The soul is like a bowl of water, and our impressions are like the ray of light falling upon the water. When the water is troubled, it appears that the light itself is moved too, but it isn’t. So, when a person loses their composure it isn’t their skills and virtues that are troubled, but the spirit in which they exist, and when that spirit calms down so do those things.
Epictetus, Discourses, 3.3.20-22
Today’s question was what would happen if I took a second to cool down?
What might happen? Wow, this was both a good question and a good lesson.
I want to tie this into a desire for frugal living and the lifestyle choices I try to make.
When I fall off the wagon and make a purchase that is not frugal, do I give up on my frugal mission?
Do I go back to a life of frivolity?
Too often, when I slip-up on a goal, I let my mind resume controlling my actions. Do you?
I tried, I say, and I couldn’t do it. I am a failure so I should just give up and accept who I am.
But, wait. Doesn’t that sound like a fixed mindset?
Wouldn’t a better response be to pause, take a step back, and assess the situation unemotionally using the facts and logic, unaccompanied by self-doubt?
I ought to ask myself why I purchased the item using the five why’s technique to get at the true root cause of my behavior, which is the only way I will be able to correct it in the future.
5 Whys is an iterative interrogative technique used to explore the cause-and-effect relationships underlying a particular problem. The primary goal of the technique is to determine the root cause of a defect or problem by repeating the question “Why?” Each answer forms the basis of the next question. The “5” in the name derives from an anecdotal observation on the number of iterations needed to resolve the problem.
Once I understand the root cause of the purchase, I can ensure that I do not repeat the same behavior in the future when I am met with the exact same triggers. For example, let’s assume that the frivolous purchase was fast food and beer on the way home, which is both bad for my health and finances, because I was stressed at work. Next time I am stressed at work, I will know that I should avoid walking by a beer store or Burger King so I don’t repeat my mistake. It is recognizing that my mind isn’t fixed. I can learn and grow from my mistakes. Mistakes are lessons.
Once I have understood my mistake and how to rectify it in the future, I can re-examine my performance on my frugality journey. I would first compare my performance against what my goals for the year were. Wait, you do have SMART goals for the year, right? Next, I would compare my performance against what my performance was last year. Have I improved year-over-year?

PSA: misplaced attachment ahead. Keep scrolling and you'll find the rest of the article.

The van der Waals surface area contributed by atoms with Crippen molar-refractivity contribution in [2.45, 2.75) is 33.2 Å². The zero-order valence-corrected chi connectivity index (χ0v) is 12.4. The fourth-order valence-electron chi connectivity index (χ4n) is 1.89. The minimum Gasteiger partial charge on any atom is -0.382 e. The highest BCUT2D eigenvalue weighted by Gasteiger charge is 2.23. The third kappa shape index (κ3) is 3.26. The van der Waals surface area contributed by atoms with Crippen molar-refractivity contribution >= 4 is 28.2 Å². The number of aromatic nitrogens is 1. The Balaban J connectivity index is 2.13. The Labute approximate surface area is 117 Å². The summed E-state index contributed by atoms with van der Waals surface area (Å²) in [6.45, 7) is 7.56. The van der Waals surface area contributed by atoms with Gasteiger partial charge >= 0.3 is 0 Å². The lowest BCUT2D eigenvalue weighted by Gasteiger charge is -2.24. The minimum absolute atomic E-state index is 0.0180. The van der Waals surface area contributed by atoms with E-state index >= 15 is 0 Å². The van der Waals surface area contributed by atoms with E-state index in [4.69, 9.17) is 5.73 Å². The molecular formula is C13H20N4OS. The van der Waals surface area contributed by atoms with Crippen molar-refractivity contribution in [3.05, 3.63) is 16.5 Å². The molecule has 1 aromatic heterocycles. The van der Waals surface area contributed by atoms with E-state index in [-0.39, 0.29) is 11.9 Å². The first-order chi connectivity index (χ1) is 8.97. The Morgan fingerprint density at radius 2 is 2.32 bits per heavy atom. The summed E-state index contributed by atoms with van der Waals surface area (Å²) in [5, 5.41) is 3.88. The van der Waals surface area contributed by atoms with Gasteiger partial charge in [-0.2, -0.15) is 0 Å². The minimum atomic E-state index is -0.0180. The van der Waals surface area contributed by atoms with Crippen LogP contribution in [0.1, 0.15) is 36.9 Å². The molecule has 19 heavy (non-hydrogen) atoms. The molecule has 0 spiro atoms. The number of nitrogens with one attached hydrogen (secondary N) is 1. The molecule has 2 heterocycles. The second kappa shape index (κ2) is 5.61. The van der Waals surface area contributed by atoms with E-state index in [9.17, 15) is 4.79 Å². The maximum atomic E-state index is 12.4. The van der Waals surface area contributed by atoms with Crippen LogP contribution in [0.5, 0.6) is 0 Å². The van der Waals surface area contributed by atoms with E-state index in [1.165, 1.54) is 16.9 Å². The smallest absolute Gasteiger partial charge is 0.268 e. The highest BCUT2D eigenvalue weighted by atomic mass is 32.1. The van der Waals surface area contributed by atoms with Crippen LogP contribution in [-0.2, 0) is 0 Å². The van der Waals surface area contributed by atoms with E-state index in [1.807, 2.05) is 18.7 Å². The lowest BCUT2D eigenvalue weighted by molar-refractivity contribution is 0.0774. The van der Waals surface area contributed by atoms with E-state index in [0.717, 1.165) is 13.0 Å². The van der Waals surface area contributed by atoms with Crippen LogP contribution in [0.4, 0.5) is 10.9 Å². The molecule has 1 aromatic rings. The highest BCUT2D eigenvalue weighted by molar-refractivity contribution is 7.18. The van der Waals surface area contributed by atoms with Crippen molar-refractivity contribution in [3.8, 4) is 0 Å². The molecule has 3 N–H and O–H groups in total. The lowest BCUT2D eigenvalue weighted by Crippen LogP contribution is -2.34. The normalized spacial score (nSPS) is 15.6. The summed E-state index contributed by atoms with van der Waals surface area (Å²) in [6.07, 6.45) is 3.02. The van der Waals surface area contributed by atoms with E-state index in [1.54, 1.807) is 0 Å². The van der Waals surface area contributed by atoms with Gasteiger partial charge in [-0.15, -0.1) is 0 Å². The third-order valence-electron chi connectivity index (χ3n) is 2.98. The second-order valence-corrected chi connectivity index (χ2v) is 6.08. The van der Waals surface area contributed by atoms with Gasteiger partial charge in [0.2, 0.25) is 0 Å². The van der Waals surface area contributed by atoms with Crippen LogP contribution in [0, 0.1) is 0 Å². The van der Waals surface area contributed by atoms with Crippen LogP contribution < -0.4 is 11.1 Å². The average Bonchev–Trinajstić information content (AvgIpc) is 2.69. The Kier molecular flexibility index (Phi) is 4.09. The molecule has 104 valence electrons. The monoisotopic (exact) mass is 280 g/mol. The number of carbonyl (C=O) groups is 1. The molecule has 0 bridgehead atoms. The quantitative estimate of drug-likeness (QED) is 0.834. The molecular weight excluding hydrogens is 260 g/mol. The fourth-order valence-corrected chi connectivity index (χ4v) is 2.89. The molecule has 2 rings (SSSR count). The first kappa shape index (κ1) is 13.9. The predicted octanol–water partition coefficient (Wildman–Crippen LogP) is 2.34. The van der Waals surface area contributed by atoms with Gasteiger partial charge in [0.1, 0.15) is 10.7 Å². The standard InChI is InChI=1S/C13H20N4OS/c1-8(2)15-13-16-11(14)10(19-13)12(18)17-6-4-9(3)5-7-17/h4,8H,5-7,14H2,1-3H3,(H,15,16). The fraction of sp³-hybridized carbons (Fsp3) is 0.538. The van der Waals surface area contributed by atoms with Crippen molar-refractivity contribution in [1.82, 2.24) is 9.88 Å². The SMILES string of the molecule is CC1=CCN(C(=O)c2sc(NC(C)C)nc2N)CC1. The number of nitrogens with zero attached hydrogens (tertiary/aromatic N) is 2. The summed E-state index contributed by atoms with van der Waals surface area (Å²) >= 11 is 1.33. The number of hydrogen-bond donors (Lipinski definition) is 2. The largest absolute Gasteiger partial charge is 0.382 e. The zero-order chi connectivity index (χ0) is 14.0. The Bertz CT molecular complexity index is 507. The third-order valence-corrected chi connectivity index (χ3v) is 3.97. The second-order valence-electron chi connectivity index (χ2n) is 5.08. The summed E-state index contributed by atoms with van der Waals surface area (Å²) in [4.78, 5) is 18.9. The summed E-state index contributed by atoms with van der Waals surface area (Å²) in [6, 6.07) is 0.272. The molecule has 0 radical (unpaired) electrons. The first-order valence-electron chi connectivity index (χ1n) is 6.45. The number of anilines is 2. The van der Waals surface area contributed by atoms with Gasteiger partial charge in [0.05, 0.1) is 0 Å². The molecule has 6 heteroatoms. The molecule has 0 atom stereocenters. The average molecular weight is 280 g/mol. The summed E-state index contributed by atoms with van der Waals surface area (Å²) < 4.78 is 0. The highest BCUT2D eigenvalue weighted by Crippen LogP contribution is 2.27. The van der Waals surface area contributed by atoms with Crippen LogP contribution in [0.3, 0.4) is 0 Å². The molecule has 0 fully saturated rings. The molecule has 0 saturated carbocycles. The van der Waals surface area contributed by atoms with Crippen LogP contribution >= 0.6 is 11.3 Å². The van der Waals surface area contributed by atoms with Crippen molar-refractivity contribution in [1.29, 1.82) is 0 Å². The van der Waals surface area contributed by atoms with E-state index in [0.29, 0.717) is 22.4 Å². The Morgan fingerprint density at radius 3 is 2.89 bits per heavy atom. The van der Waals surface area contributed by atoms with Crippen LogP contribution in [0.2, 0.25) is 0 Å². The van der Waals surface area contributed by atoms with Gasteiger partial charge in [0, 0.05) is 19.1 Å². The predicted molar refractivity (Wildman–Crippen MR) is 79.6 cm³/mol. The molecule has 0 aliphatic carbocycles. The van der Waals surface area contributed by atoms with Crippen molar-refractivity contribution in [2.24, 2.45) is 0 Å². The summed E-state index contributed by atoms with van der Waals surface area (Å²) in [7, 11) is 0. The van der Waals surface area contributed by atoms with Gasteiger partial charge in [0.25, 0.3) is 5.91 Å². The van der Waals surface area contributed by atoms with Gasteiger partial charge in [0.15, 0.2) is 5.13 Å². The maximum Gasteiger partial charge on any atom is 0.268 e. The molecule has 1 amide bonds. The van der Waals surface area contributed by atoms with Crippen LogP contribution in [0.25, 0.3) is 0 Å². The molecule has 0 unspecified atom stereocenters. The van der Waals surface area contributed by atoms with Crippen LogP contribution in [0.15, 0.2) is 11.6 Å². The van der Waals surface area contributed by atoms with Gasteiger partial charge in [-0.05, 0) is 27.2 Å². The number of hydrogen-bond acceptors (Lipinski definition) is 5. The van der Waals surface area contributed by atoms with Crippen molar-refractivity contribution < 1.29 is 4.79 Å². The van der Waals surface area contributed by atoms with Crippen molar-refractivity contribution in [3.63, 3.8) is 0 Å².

Knowing how I am performing over the prior year and my current year plan is a better barometer than my one mistaken fast food and beer binge and will likely reaffirm that I ought to continue with my frugal journey given the successes. That said, for some reason, I can let something so small re-take control of my actions.
Remember, control is everything.
Control your mind. Don’t let it control you.
The practice of Stoicism and application to my practical path to FIRE could not have come at a better time.
Mrs. Stoic and I are going through a really challenging time with the construction of our new home.
We are about 50% behind schedule, which means we are living for another year in a two bedroom apartment with our two beautiful boys.
We are about 30% over budget, and construction effectively hasn’t even commenced, which means that I am likely going to add one to two years to my FIRE date.
We have had meetings with our builder over and over and all we here is we are behind schedule. We are over budget and I am doing my best to not allow my mind to be clouded by what’s happening. To maintain my focus, to stay positive.
It’s hard. There are moments where I give in and have thoughts and feelings that I should not. Where I feel we are being harmed and then I read more on Stoicism, I write in my daily journal, I meditate, I exercise, and I am able to realize that the only harm that can come to me is the harm that is in my own mind. The home issues are what they are, there is nothing I can do about it and once we are in the home, eventually I won’t even remember the debacle that was the build process. It will have disappeared from my mind like smoke and dust.
Just writing that digression was sufficient to lift my spirit and remove a lot of the anxiety and pain I was holding onto.